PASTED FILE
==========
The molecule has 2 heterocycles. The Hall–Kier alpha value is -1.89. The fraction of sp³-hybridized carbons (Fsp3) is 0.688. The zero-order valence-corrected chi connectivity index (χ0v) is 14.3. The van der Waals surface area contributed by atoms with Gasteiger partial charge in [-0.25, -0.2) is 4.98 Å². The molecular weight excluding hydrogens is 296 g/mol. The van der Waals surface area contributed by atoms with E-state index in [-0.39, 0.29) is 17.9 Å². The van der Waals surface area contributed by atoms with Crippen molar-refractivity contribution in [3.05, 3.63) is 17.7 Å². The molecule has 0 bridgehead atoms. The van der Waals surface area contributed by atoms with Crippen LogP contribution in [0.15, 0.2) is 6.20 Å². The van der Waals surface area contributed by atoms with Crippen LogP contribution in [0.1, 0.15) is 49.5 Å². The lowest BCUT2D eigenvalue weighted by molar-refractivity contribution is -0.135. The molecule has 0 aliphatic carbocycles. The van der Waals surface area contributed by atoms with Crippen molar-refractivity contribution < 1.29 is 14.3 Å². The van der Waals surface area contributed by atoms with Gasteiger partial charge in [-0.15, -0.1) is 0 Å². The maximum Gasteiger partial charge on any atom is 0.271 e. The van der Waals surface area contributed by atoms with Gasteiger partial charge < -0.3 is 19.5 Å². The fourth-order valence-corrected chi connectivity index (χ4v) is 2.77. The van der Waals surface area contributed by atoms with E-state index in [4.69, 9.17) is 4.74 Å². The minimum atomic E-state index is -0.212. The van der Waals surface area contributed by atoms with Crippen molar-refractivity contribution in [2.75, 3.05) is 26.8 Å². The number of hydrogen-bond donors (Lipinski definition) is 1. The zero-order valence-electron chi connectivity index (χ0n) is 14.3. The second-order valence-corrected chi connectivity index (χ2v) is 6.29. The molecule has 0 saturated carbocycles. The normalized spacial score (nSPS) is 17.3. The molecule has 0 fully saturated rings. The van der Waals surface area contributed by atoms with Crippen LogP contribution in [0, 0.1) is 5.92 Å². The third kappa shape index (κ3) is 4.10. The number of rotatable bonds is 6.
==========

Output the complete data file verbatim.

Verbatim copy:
The molecule has 2 heterocycles. The Hall–Kier alpha value is -1.89. The fraction of sp³-hybridized carbons (Fsp3) is 0.688. The zero-order valence-corrected chi connectivity index (χ0v) is 14.3. The van der Waals surface area contributed by atoms with Gasteiger partial charge in [-0.25, -0.2) is 4.98 Å². The molecular weight excluding hydrogens is 296 g/mol. The van der Waals surface area contributed by atoms with E-state index in [-0.39, 0.29) is 17.9 Å². The van der Waals surface area contributed by atoms with Crippen molar-refractivity contribution in [3.05, 3.63) is 17.7 Å². The molecule has 0 bridgehead atoms. The van der Waals surface area contributed by atoms with Crippen LogP contribution in [0.15, 0.2) is 6.20 Å². The van der Waals surface area contributed by atoms with Crippen LogP contribution in [0.1, 0.15) is 49.5 Å². The lowest BCUT2D eigenvalue weighted by molar-refractivity contribution is -0.135. The molecule has 0 aliphatic carbocycles. The van der Waals surface area contributed by atoms with Crippen molar-refractivity contribution < 1.29 is 14.3 Å². The van der Waals surface area contributed by atoms with Gasteiger partial charge in [-0.15, -0.1) is 0 Å². The maximum Gasteiger partial charge on any atom is 0.271 e. The van der Waals surface area contributed by atoms with Gasteiger partial charge < -0.3 is 19.5 Å². The fourth-order valence-corrected chi connectivity index (χ4v) is 2.77. The van der Waals surface area contributed by atoms with E-state index in [4.69, 9.17) is 4.74 Å². The minimum atomic E-state index is -0.212. The van der Waals surface area contributed by atoms with Crippen molar-refractivity contribution in [2.75, 3.05) is 26.8 Å². The number of hydrogen-bond donors (Lipinski definition) is 1. The zero-order valence-electron chi connectivity index (χ0n) is 14.3. The second-order valence-corrected chi connectivity index (χ2v) is 6.29. The molecule has 0 saturated carbocycles. The normalized spacial score (nSPS) is 17.3. The molecule has 0 fully saturated rings. The van der Waals surface area contributed by atoms with Crippen LogP contribution in [0, 0.1) is 5.92 Å². The third kappa shape index (κ3) is 4.10. The number of rotatable bonds is 6.